In Capablanca's "Chess Fundamentals" this symmetrical oppening is considerd.

[fen ""]
1.e4 e5 2.Nf3 Nc6 3.Nc3 Nf6 4.Bb5 Bb4 5.O-O O-O 6.d3 d6 7.Bg5

The author then claims that a long analysis shows that black is forced to 7...Bxc3 since otherwise 8.Nd5 is winning for white. Where can I find this analysis? My engine doesn't seem to find the winning moves.

  • 1
    I think that it helps to reference the page of the book. I think it is page 27, at least in my copy from 1934. Commented Dec 13, 2019 at 13:02
  • 1
    It's page 9 in my version
    – MBolin
    Commented Dec 13, 2019 at 13:03

1 Answer 1


First, the great Capablanca aside, Bc3 is not forced at all. It is considered the slightly preferred move by Stockfish 10 on my computer, which is fairly strong. In the Mega 2019 database, it occurs 1788 times, and has a winning percentage for white of 54.5%.

Almost equal per the computer (both eval at 0.00, but initially 7...Bc3 is a little better for black at -.07, but then it levels out), and the second most common move per Mega 2019, is 7...Ne7. It actually wins only 47.7% of the time for white but with a much stronger average level of competition at 2271-2288 (these are the average ratings for white and black in that line) compared to 2200-2177 for Bc3. This means that it may actually be a better practical continuation for black. Further study would be required actually examining the games, and deciding what it best for you.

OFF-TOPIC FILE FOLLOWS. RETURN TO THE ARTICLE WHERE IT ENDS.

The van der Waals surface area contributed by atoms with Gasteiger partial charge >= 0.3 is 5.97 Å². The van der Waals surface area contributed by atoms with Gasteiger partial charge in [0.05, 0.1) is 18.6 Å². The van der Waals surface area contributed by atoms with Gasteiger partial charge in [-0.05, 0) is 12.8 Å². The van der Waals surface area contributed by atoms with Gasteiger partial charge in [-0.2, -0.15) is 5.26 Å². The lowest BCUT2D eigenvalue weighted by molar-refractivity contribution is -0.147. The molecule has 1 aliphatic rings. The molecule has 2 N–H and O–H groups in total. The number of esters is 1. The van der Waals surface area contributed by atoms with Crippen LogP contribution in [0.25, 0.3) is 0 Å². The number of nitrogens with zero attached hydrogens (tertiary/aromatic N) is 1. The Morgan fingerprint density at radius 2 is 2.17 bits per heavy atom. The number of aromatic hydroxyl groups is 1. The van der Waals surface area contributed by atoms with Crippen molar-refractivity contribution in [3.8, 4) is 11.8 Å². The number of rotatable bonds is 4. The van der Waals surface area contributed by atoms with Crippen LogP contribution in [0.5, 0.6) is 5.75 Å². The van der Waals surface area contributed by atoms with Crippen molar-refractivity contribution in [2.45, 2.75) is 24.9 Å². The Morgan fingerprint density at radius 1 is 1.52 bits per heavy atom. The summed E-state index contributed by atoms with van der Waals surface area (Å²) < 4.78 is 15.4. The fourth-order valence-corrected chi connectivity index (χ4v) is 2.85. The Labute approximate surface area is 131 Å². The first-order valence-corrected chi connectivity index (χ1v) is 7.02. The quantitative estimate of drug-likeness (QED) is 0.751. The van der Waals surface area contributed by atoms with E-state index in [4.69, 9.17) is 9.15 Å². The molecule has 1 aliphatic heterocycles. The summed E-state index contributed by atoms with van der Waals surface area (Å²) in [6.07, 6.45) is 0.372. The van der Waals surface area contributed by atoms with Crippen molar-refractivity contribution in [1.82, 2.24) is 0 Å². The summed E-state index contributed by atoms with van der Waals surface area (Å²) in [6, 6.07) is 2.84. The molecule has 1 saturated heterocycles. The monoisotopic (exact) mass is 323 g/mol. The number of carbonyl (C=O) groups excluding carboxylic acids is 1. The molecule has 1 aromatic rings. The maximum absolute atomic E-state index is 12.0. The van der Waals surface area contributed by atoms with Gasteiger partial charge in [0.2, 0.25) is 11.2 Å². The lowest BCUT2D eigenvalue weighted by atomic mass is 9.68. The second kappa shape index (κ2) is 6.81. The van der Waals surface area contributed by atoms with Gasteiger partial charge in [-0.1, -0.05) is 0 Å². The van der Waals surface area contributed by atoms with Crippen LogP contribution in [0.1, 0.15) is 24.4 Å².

Other alternatives for black at move 7 seem to be much worse.

Lastly, you have to realize that the book was originally written in 1921, so a lot has changed in 99 years (OK, 99 years next month, but he probably did not write it all in December), and overall chess understanding has improved exponentially in that time.

Also, I believe that he might have been influenced by some traps that were well-known then where black continues to try to copy white:

 [FEN ""]

 1. e4 e5 2. Nf3 Nc6 3. Nc3 Nf6 4. Bb5 Bb4 5. O-O O-O 6. d3 d6 7. Bg5 Bg4 8. Bxf6 gxf6 (8... Qxf6 9. Nd5 Qd8 {Other moves are no better} 10. Bxc6 bxc6 11. Nxb4 a5 12. Nxc6 Qe8 13. Ncxe5 dxe5 14. h3 $18) 9. Bxc6 bxc6 10. h3 $16 

Here is another similar copying trap that may have also been on his mind, although it is from a slightly different variation with the bishops on c4 and c5, but it is fun to see. After 11Ne7+, black can no longer copy, and is done!

 [FEN ""]

 1. e4 e5 2. Nf3 Nc6 3. Nc3 Nf6 4. Bc4 Bc5 5. d3 d6 6. O-O O-O 7. Bg5 Bg4 8. Nd5 Nd4 9. Qd2 Qd7 10. Bxf6 Bxf3 11. Ne7+ {black can no longer copy} Kh8 12. Bxg7+ Kxg7 13. Qg5+ Kh8 14. Qf6#

These four knights games were more common then, but the teeth have been taken out of them over the many years since.

  • 1
    OK so you're saying more or less that the analysis he mentions no longer exists, in the sense that what was bad for black 99 years ago is not bad anymore because of new moves Capablanca hadn't thought of. Right?
    – MBolin
    Commented Dec 13, 2019 at 20:16
  • 1
    That is correct. Commented Dec 13, 2019 at 21:19

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